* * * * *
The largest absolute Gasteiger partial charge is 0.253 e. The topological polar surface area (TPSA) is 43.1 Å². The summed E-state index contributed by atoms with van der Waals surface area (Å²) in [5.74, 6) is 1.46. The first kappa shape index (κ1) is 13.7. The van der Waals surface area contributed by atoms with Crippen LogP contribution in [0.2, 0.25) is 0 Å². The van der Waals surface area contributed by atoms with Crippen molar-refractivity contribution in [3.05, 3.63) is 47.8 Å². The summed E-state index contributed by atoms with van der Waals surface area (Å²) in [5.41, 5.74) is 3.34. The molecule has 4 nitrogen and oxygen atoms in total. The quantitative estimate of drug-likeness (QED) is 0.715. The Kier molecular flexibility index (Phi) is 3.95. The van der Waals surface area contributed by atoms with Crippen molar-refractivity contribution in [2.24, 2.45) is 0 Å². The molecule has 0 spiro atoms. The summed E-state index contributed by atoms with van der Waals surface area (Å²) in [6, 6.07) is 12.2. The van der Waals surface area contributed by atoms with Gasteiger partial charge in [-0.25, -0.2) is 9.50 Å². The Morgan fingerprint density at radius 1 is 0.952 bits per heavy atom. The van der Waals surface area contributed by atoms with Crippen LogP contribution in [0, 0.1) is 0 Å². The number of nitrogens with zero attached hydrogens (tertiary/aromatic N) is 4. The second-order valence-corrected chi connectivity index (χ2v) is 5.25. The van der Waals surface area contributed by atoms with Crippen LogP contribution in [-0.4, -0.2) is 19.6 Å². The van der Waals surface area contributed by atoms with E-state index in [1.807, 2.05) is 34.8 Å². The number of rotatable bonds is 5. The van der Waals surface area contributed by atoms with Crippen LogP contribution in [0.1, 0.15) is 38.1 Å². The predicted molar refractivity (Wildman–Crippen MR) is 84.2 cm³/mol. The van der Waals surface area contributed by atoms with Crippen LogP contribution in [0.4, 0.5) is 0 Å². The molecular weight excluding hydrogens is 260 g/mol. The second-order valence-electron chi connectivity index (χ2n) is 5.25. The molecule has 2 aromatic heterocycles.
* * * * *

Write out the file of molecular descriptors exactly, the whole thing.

The largest absolute Gasteiger partial charge is 0.253 e. The topological polar surface area (TPSA) is 43.1 Å². The summed E-state index contributed by atoms with van der Waals surface area (Å²) in [5.74, 6) is 1.46. The first kappa shape index (κ1) is 13.7. The van der Waals surface area contributed by atoms with Crippen LogP contribution in [0.2, 0.25) is 0 Å². The van der Waals surface area contributed by atoms with Crippen molar-refractivity contribution in [3.05, 3.63) is 47.8 Å². The summed E-state index contributed by atoms with van der Waals surface area (Å²) in [5.41, 5.74) is 3.34. The molecule has 4 nitrogen and oxygen atoms in total. The quantitative estimate of drug-likeness (QED) is 0.715. The Kier molecular flexibility index (Phi) is 3.95. The van der Waals surface area contributed by atoms with Crippen molar-refractivity contribution in [2.24, 2.45) is 0 Å². The molecule has 0 spiro atoms. The summed E-state index contributed by atoms with van der Waals surface area (Å²) in [6, 6.07) is 12.2. The van der Waals surface area contributed by atoms with Gasteiger partial charge in [-0.25, -0.2) is 9.50 Å². The Morgan fingerprint density at radius 1 is 0.952 bits per heavy atom. The van der Waals surface area contributed by atoms with Crippen LogP contribution in [0, 0.1) is 0 Å². The number of nitrogens with zero attached hydrogens (tertiary/aromatic N) is 4. The second-order valence-corrected chi connectivity index (χ2v) is 5.25. The van der Waals surface area contributed by atoms with Crippen LogP contribution in [-0.4, -0.2) is 19.6 Å². The van der Waals surface area contributed by atoms with E-state index in [1.807, 2.05) is 34.8 Å². The number of rotatable bonds is 5. The van der Waals surface area contributed by atoms with Crippen LogP contribution in [0.1, 0.15) is 38.1 Å². The predicted molar refractivity (Wildman–Crippen MR) is 84.2 cm³/mol. The van der Waals surface area contributed by atoms with Crippen LogP contribution in [0.4, 0.5) is 0 Å². The molecular weight excluding hydrogens is 260 g/mol. The second-order valence-electron chi connectivity index (χ2n) is 5.25. The molecule has 2 aromatic heterocycles.